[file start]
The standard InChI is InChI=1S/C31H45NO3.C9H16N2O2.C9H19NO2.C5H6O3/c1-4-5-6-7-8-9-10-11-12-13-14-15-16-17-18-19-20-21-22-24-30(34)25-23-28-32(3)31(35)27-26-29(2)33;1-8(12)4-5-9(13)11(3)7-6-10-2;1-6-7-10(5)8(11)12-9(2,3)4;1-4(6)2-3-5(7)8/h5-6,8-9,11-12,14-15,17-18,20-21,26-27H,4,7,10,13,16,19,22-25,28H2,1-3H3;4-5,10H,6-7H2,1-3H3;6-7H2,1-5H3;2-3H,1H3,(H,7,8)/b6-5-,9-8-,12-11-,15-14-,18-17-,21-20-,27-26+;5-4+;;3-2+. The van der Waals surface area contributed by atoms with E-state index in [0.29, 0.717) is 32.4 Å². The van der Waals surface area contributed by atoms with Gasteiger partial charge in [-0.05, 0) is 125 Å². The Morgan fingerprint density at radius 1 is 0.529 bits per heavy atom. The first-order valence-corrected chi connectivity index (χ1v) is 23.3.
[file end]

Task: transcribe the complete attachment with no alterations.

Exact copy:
The standard InChI is InChI=1S/C31H45NO3.C9H16N2O2.C9H19NO2.C5H6O3/c1-4-5-6-7-8-9-10-11-12-13-14-15-16-17-18-19-20-21-22-24-30(34)25-23-28-32(3)31(35)27-26-29(2)33;1-8(12)4-5-9(13)11(3)7-6-10-2;1-6-7-10(5)8(11)12-9(2,3)4;1-4(6)2-3-5(7)8/h5-6,8-9,11-12,14-15,17-18,20-21,26-27H,4,7,10,13,16,19,22-25,28H2,1-3H3;4-5,10H,6-7H2,1-3H3;6-7H2,1-5H3;2-3H,1H3,(H,7,8)/b6-5-,9-8-,12-11-,15-14-,18-17-,21-20-,27-26+;5-4+;;3-2+. The van der Waals surface area contributed by atoms with E-state index in [0.29, 0.717) is 32.4 Å². The van der Waals surface area contributed by atoms with Gasteiger partial charge in [-0.05, 0) is 125 Å². The Morgan fingerprint density at radius 1 is 0.529 bits per heavy atom. The first-order valence-corrected chi connectivity index (χ1v) is 23.3.